It is reported in the literature that hyperproliferation of epithelial layers caused by overexpression of CK1 during embryonic development alters the ability of basal cells to initiate a suitable cell differentiation program for hair follicle formation.16 Thus, CK1 and CK14 plays an important role in the formation of the fetal hair follicle through the Shh signaling cascade. The exact time, location, and concentration of expression of these Cks in this Shh signaling pathway affect the hair follicle phenotype in the embryonic fetal period, but without changes in the postnatal hair follicles.16

CK10 is an epithelial CK classically related to Epidermolytic hyperkeratosis, eventual mutations may be related to this disease or similar ones,18 in our work it was seen marking the hair follicles in ORS, as well as CK1 and CK14.

In our results, CK16 was expressed in more proliferative regions of hair follicle, mainly in the bulb region. CK16, as well as CK6 and CK17 are proliferative and repairing CKs, being expressed during diseases and around healing tissues. Corroborating with our findings, it is described that these hyperproliferative CKs are expressed in the hair follicles at an intermediate stage of development, when epithelial differentiation already exists.14

CK13 is an epithelial CK already used as an immunotarget agent for oral intraepithelial neoplasia, more recently its expression with CK17 has been evaluated as an immunotarget for vulvar intraepithelial neoplasia as well. Our work evaluated CK13 at the developing hair follicle and saw it marking fetal hair follicles's ORS as well as the other epithelial CKs.19

CK20 is a marker for Merkel cells. As in the literature, its immunoexpression was detected in hair follicles at a later stage of development, from the 14th week of gestational age. The literature reports the presence of Merkel cells in the ORS of hair follicles of rodent vibrissae, in humans CK20 is reported to mark at the basal layer of the infundibulum at primitive fetal hair follicles, not marking at deep areas of the hair follicles, including the bulb and the dermis.20 In our work, according to the literature, we found expression for CK20 in the hair follicles already developed around the 25th gestational week in the dermal papilla and in the ORS, but also in the follicles in the intermediate period of development with 14 gestational weeks.


Hair follicle morphogenesis is a restructuring of epithelial tissue and mesenchymal tissue to form a completely differentiated pilosebaceous unit. We have observed that CK expression patterns during hair follicle development are as dynamic as seen by other authors in the epidermis.15 CKs begin their expression in human hair follicles around the 9th gestational week, with CK14 being the first to be identified and with the highest percentage of immunostaining. Our data confirm the literature showing that CKs are markers of maturation of hair follicle development and are expressed from the follicular placoid phase. Initially the expression of these CKs coincides with the CKs expressed in the primitive epithelium: CK1, CK14, CK10, CK13 and proliferative CK: CK16. As previously reported in the literature, CK20 was expressed in more developed hair follicles from the 14th gestational week. The results when taken together indicate that from the earliest stages of follicular development the hair follicles progressively and coordinately prepare to protect the fetal skin for birth and environmental stimulation. Understanding of these maturation steps is important for understanding the structure of normal hair follicles and their adult function in health and disease. Our work has served to fill a gap in the literature on a poorly studied topic. We also believe that by identifying patterns of differentiation of CKs in hair follicles in humans, we can raise questions and prompt investigations, and open the possibility for regenerative therapies, identification of early biomarkers and potential diagnostic targets for hair follicle diseases. However, further investigative studies are needed to better evaluate the development and protein expression of human hair follicles and to collaborate in the diagnosis and treatment of diseases related to this structure.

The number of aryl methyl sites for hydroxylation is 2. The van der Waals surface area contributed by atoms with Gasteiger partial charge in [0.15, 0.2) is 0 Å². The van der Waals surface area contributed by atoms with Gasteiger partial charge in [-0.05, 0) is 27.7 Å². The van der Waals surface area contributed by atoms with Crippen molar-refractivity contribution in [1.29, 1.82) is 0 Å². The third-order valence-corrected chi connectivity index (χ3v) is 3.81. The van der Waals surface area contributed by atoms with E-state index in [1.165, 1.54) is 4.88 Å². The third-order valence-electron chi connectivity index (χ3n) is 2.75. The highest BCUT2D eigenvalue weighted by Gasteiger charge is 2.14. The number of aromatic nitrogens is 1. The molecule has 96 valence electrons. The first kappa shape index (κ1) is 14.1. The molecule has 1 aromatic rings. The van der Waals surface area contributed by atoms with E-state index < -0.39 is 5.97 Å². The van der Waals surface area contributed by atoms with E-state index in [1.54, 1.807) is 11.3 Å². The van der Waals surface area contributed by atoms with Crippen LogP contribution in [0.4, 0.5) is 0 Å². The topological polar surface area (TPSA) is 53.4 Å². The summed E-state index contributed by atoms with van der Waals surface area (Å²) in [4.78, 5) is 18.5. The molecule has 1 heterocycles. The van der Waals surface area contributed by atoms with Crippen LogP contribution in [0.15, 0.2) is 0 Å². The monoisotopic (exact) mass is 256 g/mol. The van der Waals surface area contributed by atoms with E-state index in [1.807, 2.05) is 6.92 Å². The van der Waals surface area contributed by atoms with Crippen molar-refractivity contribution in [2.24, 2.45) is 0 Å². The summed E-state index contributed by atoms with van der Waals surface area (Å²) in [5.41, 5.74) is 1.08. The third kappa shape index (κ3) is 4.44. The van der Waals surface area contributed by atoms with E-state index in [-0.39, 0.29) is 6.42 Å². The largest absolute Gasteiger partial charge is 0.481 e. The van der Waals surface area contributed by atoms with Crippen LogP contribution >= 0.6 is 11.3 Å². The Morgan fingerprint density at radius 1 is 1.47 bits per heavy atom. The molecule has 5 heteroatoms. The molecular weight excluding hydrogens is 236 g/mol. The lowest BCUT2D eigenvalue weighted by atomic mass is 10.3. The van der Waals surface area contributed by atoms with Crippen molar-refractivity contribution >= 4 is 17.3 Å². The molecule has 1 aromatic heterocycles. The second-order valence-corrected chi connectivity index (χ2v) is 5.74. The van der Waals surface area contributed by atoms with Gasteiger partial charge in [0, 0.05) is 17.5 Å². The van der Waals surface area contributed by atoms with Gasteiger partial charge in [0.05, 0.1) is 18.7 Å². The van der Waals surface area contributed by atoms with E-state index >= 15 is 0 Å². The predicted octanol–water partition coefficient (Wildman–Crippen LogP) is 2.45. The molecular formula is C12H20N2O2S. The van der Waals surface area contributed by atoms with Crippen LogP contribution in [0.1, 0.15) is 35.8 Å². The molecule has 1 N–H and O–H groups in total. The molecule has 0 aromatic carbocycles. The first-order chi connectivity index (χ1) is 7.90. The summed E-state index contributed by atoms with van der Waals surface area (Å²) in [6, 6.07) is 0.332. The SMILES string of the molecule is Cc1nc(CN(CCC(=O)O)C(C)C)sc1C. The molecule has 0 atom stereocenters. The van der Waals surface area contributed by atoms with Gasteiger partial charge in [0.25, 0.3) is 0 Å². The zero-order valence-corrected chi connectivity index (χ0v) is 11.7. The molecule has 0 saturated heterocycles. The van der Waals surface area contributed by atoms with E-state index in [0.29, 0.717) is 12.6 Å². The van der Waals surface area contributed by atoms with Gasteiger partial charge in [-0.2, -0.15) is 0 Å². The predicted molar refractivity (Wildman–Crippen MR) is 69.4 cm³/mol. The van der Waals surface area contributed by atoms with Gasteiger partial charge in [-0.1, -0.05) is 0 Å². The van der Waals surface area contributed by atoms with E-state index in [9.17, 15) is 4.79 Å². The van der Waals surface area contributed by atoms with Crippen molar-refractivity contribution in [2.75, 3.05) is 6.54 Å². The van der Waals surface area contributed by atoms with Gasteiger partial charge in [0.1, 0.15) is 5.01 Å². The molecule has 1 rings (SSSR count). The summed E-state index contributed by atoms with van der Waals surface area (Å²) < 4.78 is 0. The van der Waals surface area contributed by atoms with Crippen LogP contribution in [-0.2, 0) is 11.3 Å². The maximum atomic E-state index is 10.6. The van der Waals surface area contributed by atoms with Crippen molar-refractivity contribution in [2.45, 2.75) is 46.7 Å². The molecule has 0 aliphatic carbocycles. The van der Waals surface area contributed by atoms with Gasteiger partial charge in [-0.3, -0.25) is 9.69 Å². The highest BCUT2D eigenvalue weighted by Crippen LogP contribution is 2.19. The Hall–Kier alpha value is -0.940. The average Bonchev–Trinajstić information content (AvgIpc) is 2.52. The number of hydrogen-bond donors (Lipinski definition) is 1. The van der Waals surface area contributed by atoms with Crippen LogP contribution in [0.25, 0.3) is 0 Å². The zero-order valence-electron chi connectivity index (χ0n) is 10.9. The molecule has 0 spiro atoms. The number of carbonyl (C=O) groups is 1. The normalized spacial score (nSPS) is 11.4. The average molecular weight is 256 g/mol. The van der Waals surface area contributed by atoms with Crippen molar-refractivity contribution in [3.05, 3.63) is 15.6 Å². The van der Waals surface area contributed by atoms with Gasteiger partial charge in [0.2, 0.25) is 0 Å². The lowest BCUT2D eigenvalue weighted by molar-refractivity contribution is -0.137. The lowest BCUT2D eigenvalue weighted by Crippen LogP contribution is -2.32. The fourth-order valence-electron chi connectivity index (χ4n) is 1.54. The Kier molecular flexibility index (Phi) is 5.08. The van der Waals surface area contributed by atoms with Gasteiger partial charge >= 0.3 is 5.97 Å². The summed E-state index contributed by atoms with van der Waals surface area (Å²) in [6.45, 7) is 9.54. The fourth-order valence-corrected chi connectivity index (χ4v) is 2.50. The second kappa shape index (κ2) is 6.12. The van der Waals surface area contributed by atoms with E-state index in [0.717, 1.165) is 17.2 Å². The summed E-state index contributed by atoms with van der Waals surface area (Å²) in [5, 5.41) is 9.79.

Financial support

FUNADERM – Fundo de Apoio à dermatologia Fundação de Apoio ao dermatologista (CAPES - Coordenação de Aperfeiçoamento de Pessoal de Nível Superior).

Authors’ contributions

Laura Maria Andrade Silva: Statistic analysis; approval of the final version of the manuscript; elaboration and writing of the manuscript; obtaining, analysis, and interpretation of the data; effective participation in research orientation; intellectual participation in the propaedeutic and/or therapeutic conduct of the studied cases; critical review of the literature; critical review of the manuscript.

Ricardo Hsieh: Approval of the final version of the manuscript; conception and planning of the study; effective participation in research orientation; critical review of the manuscript.

Silvia Vanessa Lourenço: Conception and planning of the study; effective participation in research orientation; intellectual participation in the propaedeutic and/or therapeutic conduct of the studied cases; critical review of the manuscript.

Neusa Yuriko Sakai Valente: Approval of the final version of the manuscript; conception and planning of the study; effective participation in research orientation; critical review of the manuscript.

Geise Rezende Paiva: Approval of the final version of the manuscript; obtaining, analysis, and interpretation of the data; critical review of the manuscript.

Juliana Dumet Fernandes: Approval of the final version of the manuscript; conception and planning of the study; elaboration and writing of the manuscript; obtaining, analysis, and interpretation of the data; intellectual participation in the propaedeutic and/or therapeutic conduct of the studied cases; critical review of the literature; critical review of the manuscript.

Conflicts of interest

None declared.

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How to cite this article: Silva LMA, Hsieh R, Lourenço SV, Valente NYS, Paiva GR, Fernandes JD. Immunostaining study of cytokeratins in human hair follicle development. An Bras Dermatol. 2020;95:278–82.

Study conducted at the Instituto de Medicina Tropical de São Paulo, Universidade de São Paulo, São Paulo, SP, Brazil.

Copyright © 2020. Sociedade Brasileira de Dermatologia